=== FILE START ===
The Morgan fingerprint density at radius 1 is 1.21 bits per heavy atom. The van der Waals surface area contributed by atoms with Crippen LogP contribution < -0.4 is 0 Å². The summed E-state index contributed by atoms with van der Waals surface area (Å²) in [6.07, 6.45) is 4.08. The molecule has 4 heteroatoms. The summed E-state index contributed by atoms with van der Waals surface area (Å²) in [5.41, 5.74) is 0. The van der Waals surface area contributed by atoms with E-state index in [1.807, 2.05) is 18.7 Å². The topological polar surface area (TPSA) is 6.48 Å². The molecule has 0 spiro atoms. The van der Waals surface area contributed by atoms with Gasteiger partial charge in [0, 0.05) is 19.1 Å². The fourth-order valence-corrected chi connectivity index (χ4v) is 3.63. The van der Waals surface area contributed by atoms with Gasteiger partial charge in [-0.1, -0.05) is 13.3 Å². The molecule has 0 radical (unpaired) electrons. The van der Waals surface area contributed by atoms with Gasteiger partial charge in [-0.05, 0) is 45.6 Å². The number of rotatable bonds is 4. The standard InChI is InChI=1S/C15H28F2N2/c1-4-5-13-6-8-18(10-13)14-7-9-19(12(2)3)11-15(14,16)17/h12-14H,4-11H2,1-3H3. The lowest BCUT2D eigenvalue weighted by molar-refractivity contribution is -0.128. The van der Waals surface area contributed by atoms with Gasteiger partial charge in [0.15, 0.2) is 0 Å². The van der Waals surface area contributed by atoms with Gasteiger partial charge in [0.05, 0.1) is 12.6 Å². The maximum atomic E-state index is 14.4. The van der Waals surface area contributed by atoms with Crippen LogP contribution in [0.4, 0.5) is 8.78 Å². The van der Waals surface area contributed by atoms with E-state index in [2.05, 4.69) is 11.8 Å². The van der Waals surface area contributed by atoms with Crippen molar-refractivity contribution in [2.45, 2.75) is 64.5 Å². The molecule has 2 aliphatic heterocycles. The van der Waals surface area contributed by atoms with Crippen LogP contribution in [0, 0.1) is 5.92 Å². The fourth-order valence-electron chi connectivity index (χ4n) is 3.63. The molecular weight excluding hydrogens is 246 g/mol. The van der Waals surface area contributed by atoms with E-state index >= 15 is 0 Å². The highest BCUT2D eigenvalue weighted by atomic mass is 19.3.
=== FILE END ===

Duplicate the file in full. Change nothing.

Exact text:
The Morgan fingerprint density at radius 1 is 1.21 bits per heavy atom. The van der Waals surface area contributed by atoms with Crippen LogP contribution < -0.4 is 0 Å². The summed E-state index contributed by atoms with van der Waals surface area (Å²) in [6.07, 6.45) is 4.08. The molecule has 4 heteroatoms. The summed E-state index contributed by atoms with van der Waals surface area (Å²) in [5.41, 5.74) is 0. The van der Waals surface area contributed by atoms with E-state index in [1.807, 2.05) is 18.7 Å². The topological polar surface area (TPSA) is 6.48 Å². The molecule has 0 spiro atoms. The van der Waals surface area contributed by atoms with Gasteiger partial charge in [0, 0.05) is 19.1 Å². The fourth-order valence-corrected chi connectivity index (χ4v) is 3.63. The van der Waals surface area contributed by atoms with Gasteiger partial charge in [-0.1, -0.05) is 13.3 Å². The molecule has 0 radical (unpaired) electrons. The van der Waals surface area contributed by atoms with Gasteiger partial charge in [-0.05, 0) is 45.6 Å². The number of rotatable bonds is 4. The standard InChI is InChI=1S/C15H28F2N2/c1-4-5-13-6-8-18(10-13)14-7-9-19(12(2)3)11-15(14,16)17/h12-14H,4-11H2,1-3H3. The lowest BCUT2D eigenvalue weighted by molar-refractivity contribution is -0.128. The van der Waals surface area contributed by atoms with Gasteiger partial charge in [0.15, 0.2) is 0 Å². The van der Waals surface area contributed by atoms with Gasteiger partial charge in [0.05, 0.1) is 12.6 Å². The maximum atomic E-state index is 14.4. The van der Waals surface area contributed by atoms with Crippen LogP contribution in [0.4, 0.5) is 8.78 Å². The van der Waals surface area contributed by atoms with E-state index in [2.05, 4.69) is 11.8 Å². The van der Waals surface area contributed by atoms with Crippen molar-refractivity contribution in [2.45, 2.75) is 64.5 Å². The molecule has 2 aliphatic heterocycles. The van der Waals surface area contributed by atoms with Crippen LogP contribution in [0, 0.1) is 5.92 Å². The fourth-order valence-electron chi connectivity index (χ4n) is 3.63. The molecular weight excluding hydrogens is 246 g/mol. The van der Waals surface area contributed by atoms with E-state index >= 15 is 0 Å². The highest BCUT2D eigenvalue weighted by atomic mass is 19.3.